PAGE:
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Monday, July 26, 2010

Ackerman: Absence of malice?

On Journolist in 2008, Spencer Ackerman offered some disturbing advice to other list members in the wake of the Reverend Wright scandal that was starting to dominate the news cycle. Ackerman suggested,
"If the right forces us all to either defend Wright or tear him down, no matter what we choose, we lose the game they’ve put upon us. Instead, take one of them — Fred Barnes, Karl Rove, who cares — and call them racists."
This was reported last week in the Daily Caller and it has been getting a lot of play in the blogosphere and even in some mainstream media outlets.

Former Richard Viguerie attorney Mark J. Fitzgibbons claims today in the American Thinker that Ackerman's line shows libelous malice and could be grounds for legal action:
Ackerman skipped the intermediary suggestion of even asking loaded questions of Obama's conservative critics and proceeded directly to proposing false accusations against figures -- "who cares" -- on the right...

The malice exhibited in the e-mails is about more than journalistic ethics, and it may have legal consequences, with the immediate potential to cause jitters in the bars of Georgetown and Manhattan...

Malice is not designed to get to the truth. Quite the opposite: Malice is designed to harm without regard to the truth. Malicious libel against public figures is not a protected press freedom.
Conservative talking head (and Chapman University Law Professor) Hugh Hewitt says that Ackerman committed slander -- and that the other members of Journolist are complicit because they stood by in silence about the attack.

In a giant leap of logic, Hewitt compares the incident to a famous crime from the mid-1960s:
On March 13, 1964, New Yorker Kitty Genovese was attacked and killed near the entrance to her Queens home. The murder remains a much discussed incident because of the number of ordinary New Yorkers who are thought to have heard her cries for help or in some way to have observed all or part of the assault on her and yet to have done nothing.
Are Fitzgibbons and Hewitt on to something important?

To get at this, let's consider Fitzgibbons's initial point: Did Ackerman suggest labeling people as racists without reason? Few of the stories about the remark quote Ackerman's next line, which provides a justification for his claim:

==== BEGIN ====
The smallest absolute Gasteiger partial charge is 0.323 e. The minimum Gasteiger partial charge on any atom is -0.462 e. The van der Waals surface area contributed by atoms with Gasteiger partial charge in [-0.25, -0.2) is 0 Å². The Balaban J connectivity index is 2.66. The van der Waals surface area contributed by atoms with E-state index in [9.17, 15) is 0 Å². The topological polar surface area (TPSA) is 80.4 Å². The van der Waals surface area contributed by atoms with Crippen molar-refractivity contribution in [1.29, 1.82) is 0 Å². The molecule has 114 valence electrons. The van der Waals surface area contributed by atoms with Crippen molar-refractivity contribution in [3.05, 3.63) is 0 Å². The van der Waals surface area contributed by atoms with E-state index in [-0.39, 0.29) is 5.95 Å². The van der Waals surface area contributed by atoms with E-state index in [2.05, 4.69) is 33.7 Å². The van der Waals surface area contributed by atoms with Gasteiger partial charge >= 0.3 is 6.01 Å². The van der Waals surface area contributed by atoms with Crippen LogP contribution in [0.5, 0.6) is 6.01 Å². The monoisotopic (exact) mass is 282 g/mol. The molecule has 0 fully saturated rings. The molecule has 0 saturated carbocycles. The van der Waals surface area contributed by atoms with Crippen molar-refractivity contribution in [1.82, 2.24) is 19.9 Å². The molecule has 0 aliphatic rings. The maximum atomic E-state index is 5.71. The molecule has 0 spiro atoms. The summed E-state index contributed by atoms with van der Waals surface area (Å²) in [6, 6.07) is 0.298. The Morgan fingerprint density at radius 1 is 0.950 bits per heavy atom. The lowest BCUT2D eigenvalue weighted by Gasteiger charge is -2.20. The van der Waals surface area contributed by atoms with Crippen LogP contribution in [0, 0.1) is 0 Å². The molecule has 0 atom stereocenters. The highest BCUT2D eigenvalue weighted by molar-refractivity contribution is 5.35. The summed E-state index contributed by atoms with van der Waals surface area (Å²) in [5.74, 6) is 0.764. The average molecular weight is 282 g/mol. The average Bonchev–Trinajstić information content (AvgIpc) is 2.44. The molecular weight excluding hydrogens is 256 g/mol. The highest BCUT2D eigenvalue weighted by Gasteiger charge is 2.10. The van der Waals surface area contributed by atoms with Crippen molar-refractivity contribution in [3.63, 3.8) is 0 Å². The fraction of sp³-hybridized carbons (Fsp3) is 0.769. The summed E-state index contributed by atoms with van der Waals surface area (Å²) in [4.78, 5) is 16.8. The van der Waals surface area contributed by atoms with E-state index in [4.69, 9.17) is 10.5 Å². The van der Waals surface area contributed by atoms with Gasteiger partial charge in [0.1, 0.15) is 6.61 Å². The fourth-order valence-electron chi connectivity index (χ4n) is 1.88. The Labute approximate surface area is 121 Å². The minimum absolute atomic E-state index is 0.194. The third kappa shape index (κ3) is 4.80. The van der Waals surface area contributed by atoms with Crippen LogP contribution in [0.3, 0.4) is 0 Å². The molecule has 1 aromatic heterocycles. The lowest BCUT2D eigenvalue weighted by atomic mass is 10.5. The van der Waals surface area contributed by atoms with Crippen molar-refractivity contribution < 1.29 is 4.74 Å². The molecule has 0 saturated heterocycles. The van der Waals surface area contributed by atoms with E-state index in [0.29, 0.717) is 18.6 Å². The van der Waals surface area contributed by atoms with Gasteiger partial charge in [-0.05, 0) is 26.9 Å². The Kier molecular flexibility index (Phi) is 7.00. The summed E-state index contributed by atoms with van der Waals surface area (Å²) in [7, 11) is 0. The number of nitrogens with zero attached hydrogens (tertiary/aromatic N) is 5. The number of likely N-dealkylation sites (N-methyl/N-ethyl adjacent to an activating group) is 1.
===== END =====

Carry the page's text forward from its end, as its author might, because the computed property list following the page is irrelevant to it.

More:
Ask: why do they have such a deep-seated problem with a black politician who unites the country? What lurks behind those problems? This makes *them* sputter with rage, which in turn leads to overreaction and self-destruction.
For all I know, Ackerman had a particularly bad Barnes CSPAN appearance in mind when he wrote about him on J-list. As Ackerman's then-roommate reported,
"A right-wing caller to C-SPAN identifies himself as a big Fred Barnes fan and asks a question during the course of which he refers to Barack Obama as “monkey boy.” Barnes doesn’t bat an eye and just moves to answer the question."
Or maybe Ackerman recalled an unfortunate Barnes suggestion about racial profiling from 2001.

As for Karl Rove, you don't have to spend much time on Google to come up with a dubious pattern of words and deeds suggesting racial undertones.

Lay discussions of libel and slander generally say that the claim has to be false.

Additionally, both Fitzgibbons and Hewitt ignore the fact that these were private comments made on an off-the-record listserv. Can someone commit libel or slander under such circumstances? I don't know, but I'm not the lawyer breathlessly talking about libel or slander. Again, lay discussions of the law tend to emphasize the public (even published) nature of the malicous attack.

Finally, neither of these attorneys offer any examples of Ackerman or anyone else actually following the young scribe's advice on Journolist. Did J-listers try to distract attention from the Wright story by labeling conservatives as racists without cause? Where are the published claims from the Wright affair?

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